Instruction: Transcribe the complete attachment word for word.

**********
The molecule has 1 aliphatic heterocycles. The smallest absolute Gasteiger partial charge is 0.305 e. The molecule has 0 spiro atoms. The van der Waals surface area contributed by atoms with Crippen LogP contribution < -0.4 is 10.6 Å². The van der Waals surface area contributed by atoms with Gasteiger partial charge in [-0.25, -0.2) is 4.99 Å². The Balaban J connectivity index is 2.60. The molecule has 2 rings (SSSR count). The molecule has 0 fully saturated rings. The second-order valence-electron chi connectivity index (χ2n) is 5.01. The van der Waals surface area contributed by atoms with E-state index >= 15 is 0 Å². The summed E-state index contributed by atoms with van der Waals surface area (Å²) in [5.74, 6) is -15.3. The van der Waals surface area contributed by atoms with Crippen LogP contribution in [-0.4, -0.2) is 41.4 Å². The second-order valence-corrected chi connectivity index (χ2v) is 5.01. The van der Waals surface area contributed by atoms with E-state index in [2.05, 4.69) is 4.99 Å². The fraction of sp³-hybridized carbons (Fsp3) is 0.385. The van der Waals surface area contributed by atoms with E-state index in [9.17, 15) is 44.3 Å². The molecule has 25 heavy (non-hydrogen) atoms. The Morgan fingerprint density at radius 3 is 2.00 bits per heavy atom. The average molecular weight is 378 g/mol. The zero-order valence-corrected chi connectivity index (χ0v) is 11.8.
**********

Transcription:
The molecule has 1 aliphatic heterocycles. The smallest absolute Gasteiger partial charge is 0.305 e. The molecule has 0 spiro atoms. The van der Waals surface area contributed by atoms with Crippen LogP contribution < -0.4 is 10.6 Å². The van der Waals surface area contributed by atoms with Gasteiger partial charge in [-0.25, -0.2) is 4.99 Å². The Balaban J connectivity index is 2.60. The molecule has 2 rings (SSSR count). The molecule has 0 fully saturated rings. The second-order valence-electron chi connectivity index (χ2n) is 5.01. The van der Waals surface area contributed by atoms with E-state index >= 15 is 0 Å². The summed E-state index contributed by atoms with van der Waals surface area (Å²) in [5.74, 6) is -15.3. The van der Waals surface area contributed by atoms with Crippen LogP contribution in [-0.4, -0.2) is 41.4 Å². The second-order valence-corrected chi connectivity index (χ2v) is 5.01. The van der Waals surface area contributed by atoms with E-state index in [2.05, 4.69) is 4.99 Å². The fraction of sp³-hybridized carbons (Fsp3) is 0.385. The van der Waals surface area contributed by atoms with E-state index in [9.17, 15) is 44.3 Å². The molecule has 25 heavy (non-hydrogen) atoms. The Morgan fingerprint density at radius 3 is 2.00 bits per heavy atom. The average molecular weight is 378 g/mol. The zero-order valence-corrected chi connectivity index (χ0v) is 11.8.